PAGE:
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Posts Tagged ‘flowers’

Floral Friday

A friend gave me this lovely hanging basket full of petunias (thank you, Jo).  The colours are great because they match many of my other flowers, especially the hollyhocks.    I’ve been watering the basket every morning, and though the petunias have been battered by strong winds, they quickly perk up again.

Petunias are a genus of flowers in the Solanaceae family that originated in South America.  The Solanaceae family also includes tomatoes, chili peppers, and tobacco.  It’s the petunia’s resemblance to tobacco that earned it its name which comes from the native American word petun which means “a tobacco that does not make a good smoke”.  Petunias symbolize the desire to spend time with someone because you find their company soothing and peaceful.

It’s far from being junior
the colourful petunia

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Window Watcher

I like to pick flowers from the garden and bring them inside, but I never pick hollyhocks.  They are more suited to displaying their stately stems outside in the garden.  The wind encouraged one to explore inside our kitchen window.

It looked so good peering in at us, I could hardly bear to nudge it back and close the window.

This hollyhock is welcome to
come inside and enjoy the view.

 

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Gorgeous Gladioli

Two exquisite pale pink gladioli flowers are displayed outside our fence.  Another has been picked and brought inside for us to admire.  I left these two so passersby may enjoy them.

This particular glad came from a bulb given to me by my friend Vonnie over thirty years ago when we left Auckland.  Contact with her has since been lost, but I think of her every summer when these flowers appear.  A beautiful bulb is the ideal gift to give someone moving to a new city, being small to carry and able to wait patiently to be planted.  We have other glads, white ones that came from my Mother’s garden and remind me of her, but these pale pink ones bring a special quality to our garden.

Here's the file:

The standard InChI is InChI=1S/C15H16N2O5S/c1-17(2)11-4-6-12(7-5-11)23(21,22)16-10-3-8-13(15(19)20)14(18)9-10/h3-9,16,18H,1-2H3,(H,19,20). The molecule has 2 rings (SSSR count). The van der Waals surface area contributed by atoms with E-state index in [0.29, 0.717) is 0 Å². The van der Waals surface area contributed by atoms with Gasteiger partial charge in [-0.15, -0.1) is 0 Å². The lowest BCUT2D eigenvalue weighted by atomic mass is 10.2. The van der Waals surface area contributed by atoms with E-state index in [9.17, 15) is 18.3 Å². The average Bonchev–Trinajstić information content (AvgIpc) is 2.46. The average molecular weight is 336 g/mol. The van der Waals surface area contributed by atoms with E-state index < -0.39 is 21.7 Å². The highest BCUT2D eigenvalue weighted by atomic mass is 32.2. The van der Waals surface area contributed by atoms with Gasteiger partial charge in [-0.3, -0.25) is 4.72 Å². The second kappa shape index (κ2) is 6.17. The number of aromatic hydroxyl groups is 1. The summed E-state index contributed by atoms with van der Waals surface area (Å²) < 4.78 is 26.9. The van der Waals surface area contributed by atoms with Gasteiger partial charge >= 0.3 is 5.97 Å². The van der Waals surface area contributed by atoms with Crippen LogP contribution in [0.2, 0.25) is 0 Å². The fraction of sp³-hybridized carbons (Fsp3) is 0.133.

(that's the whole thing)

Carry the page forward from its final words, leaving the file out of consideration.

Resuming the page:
‘When these glads flower so tall and bonny
they bring a memory of Vonnie.’

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The strong southerly was causing this hollyhock to bend over and I worried it might break.  Others had been staked, but this one was on its own.

Windblown hollyhock

I hurried out to place a strong bamboo stake and fasten the plant to it.  That should hold it firmly.

Staked hollyhock

‘I rescued it from a cruel southerly
with tender action, almost motherly.’

 

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Floral Friday

This Dianthus was planted over a year ago.  It’s one of Dr Keith Hammett’s Scent from Heaven Landscape Carnations and has a delightful clove scent.  Called Angel of Desire, it’s supposed to flower almost continually, but in fact had no flowers in winter, so I’m pleased to see it back again.  Carnations are called pinks because their spiky petals look as though they were cut with pinking shears.

‘My scented Angel of Desire
has blooms you cannot help admire.’

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Floral Friday

Our sage plant is flowering abundantly.

Sage is one of the most important Native American ceremonial plants, used by many tribes as an incense and purifying herb.  It is burned as a spiritual cleanser before many traditional ceremonies, and is also one of the herbs frequently included in medicine bundles and amulets.  You can boil sage and drink it as a tea. It releases what is troubling the mind, removes negative energy, and can be used for digestive problems, and for depression and memory loss.

Its scientific name is Salvia officinalis and there was a Roman saying, “Cur moriatur homo, cui salva crescit in horis?” – “Why does the human die when salvia grows in their garden?” 

‘Presumably abundant sage
means we may live to an old age.’

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Floral Friday

Our garden is a riot of roses just now.

That’s Cecile Brunner on the left and right at the back, and, Blush Noisette in the front at centre.  Both were planted in 1995, and make a lovely show of pale pink.  There are different colours further along the fence.  You can see one Dublin Bay bloom peeking in on the left.

‘It’s roses, roses all the way
so many in full bloom today.’

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